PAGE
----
Many of us underestimate how big a role conflict management plays in everyday work situations. But, if you stop to think about it for a minute, you will find that the need to manage conflict is something that occurs all the time.
If someone pops her head into your office and says: “I wonder what you think about that idea I mentioned the other day?” – how do you respond? Do you respond differently depending on whether you agree with the idea, or not? This is a situation where your preferences and ability to manage conflict comes into play.
Conflict is simply defined as a condition in which the concerns of those involved in a situation differ, and appear to be incompatible. Research has shown that each of us generally has an approach that we normally prefer to use in handling conflict — our conflict management “preference.”
Let’s use the above example – someone pokes her head in your door to ask a question – to illustrate how this business of conflict management preference might work. We’ll look at three different responses that might occur, from the perspective that, at this moment, you don’t agree with the idea.
- Response 1: One approach that you might have is to work toward resolving a conflict by asserting your own position. In this case, you might respond to the question by saying: ” I’ve been thinking about it. In fact, I think that this other approach (the one you think might be better), might be worth considering. Let me explain why….”
- Response 2: Here’s another approach – to find a compromise position. If this were your preference, you might say: “I’ve been thinking about how your idea would work with another idea I’ve been considering. Here’s a way that I think we could satisfy both.”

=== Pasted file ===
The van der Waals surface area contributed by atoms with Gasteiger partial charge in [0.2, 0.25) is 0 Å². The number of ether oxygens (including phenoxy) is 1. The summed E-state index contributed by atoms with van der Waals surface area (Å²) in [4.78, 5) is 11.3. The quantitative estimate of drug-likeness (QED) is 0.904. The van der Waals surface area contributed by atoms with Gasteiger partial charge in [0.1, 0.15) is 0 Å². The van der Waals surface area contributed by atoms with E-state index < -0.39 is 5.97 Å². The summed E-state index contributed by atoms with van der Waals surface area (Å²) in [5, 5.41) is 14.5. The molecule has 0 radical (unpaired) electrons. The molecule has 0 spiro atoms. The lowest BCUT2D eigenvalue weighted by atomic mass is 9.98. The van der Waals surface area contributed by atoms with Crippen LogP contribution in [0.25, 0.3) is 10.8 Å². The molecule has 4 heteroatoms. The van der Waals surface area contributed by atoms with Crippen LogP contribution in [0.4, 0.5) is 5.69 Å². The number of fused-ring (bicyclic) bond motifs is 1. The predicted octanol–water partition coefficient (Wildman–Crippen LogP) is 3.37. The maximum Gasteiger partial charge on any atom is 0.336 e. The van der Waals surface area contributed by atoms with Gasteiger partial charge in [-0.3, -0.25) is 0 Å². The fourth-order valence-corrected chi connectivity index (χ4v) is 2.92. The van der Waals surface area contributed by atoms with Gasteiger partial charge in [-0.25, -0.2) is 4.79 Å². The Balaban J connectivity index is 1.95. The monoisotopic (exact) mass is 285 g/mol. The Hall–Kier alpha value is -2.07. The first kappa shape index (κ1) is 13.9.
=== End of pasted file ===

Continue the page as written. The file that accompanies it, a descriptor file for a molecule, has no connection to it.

- Response 3: As a third example, you might be someone who has a preference to manage conflict by accomodating it. Even though you don’t really think her idea is very good, you don’t have a better idea to suggest–at least for right now. Why rock the boat if there’s not something better? Besides, you like to cooperate whenver you don’t really feel differently. So, you say: “It sounds good!”
So, here’s a little quiz – Which of the three responses indicates a more postitive attitude to accepting the original idea?
Would you be surprised if it were Response 1? It might be. Counter-intuitively for most of us, the first response might signal a more open attitude than the other two. This person might actually think the original idea is quite good, but is just not convinced and wants to put it to the test. What this person may value is the opportunity to debate one idea vs. the other as a way of discovering the best one.
The lesson? How we manage conflict with others can as much reflect our approach, as it does the content of our ideas. What seems like agreement may, in fact, be someone simply avoiding or accomodating conflict. What might sound like disagreement might simply be someone who values testing ideas and has many of his own to test with.
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